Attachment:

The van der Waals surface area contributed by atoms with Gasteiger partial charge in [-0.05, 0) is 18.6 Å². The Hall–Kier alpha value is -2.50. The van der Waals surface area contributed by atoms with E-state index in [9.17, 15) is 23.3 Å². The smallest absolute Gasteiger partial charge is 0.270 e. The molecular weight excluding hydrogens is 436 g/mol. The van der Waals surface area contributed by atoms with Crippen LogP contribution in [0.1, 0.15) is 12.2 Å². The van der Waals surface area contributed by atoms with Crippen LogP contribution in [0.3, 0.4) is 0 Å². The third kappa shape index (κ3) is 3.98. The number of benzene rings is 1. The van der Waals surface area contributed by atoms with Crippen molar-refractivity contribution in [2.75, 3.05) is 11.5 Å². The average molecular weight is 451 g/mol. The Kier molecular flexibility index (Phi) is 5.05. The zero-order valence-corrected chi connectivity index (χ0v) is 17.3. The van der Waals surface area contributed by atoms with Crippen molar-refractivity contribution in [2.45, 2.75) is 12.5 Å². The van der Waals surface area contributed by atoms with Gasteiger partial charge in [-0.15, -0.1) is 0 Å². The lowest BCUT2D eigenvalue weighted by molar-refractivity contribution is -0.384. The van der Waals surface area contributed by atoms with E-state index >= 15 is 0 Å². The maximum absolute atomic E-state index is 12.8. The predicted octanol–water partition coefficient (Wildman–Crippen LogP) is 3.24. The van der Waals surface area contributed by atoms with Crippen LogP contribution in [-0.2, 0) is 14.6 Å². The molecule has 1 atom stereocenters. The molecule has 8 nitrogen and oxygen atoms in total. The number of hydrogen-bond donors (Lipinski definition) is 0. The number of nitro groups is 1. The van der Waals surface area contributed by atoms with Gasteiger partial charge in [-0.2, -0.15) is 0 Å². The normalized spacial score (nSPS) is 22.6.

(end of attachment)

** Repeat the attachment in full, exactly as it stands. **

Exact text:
The van der Waals surface area contributed by atoms with Gasteiger partial charge in [-0.05, 0) is 18.6 Å². The Hall–Kier alpha value is -2.50. The van der Waals surface area contributed by atoms with E-state index in [9.17, 15) is 23.3 Å². The smallest absolute Gasteiger partial charge is 0.270 e. The molecular weight excluding hydrogens is 436 g/mol. The van der Waals surface area contributed by atoms with Crippen LogP contribution in [0.1, 0.15) is 12.2 Å². The van der Waals surface area contributed by atoms with Crippen LogP contribution in [0.3, 0.4) is 0 Å². The third kappa shape index (κ3) is 3.98. The number of benzene rings is 1. The van der Waals surface area contributed by atoms with Crippen molar-refractivity contribution in [2.75, 3.05) is 11.5 Å². The average molecular weight is 451 g/mol. The Kier molecular flexibility index (Phi) is 5.05. The zero-order valence-corrected chi connectivity index (χ0v) is 17.3. The van der Waals surface area contributed by atoms with Crippen molar-refractivity contribution in [2.45, 2.75) is 12.5 Å². The van der Waals surface area contributed by atoms with Gasteiger partial charge in [-0.15, -0.1) is 0 Å². The lowest BCUT2D eigenvalue weighted by molar-refractivity contribution is -0.384. The van der Waals surface area contributed by atoms with E-state index >= 15 is 0 Å². The maximum absolute atomic E-state index is 12.8. The predicted octanol–water partition coefficient (Wildman–Crippen LogP) is 3.24. The van der Waals surface area contributed by atoms with Crippen LogP contribution in [-0.2, 0) is 14.6 Å². The molecule has 1 atom stereocenters. The molecule has 8 nitrogen and oxygen atoms in total. The number of hydrogen-bond donors (Lipinski definition) is 0. The number of nitro groups is 1. The van der Waals surface area contributed by atoms with Gasteiger partial charge in [-0.2, -0.15) is 0 Å². The normalized spacial score (nSPS) is 22.6.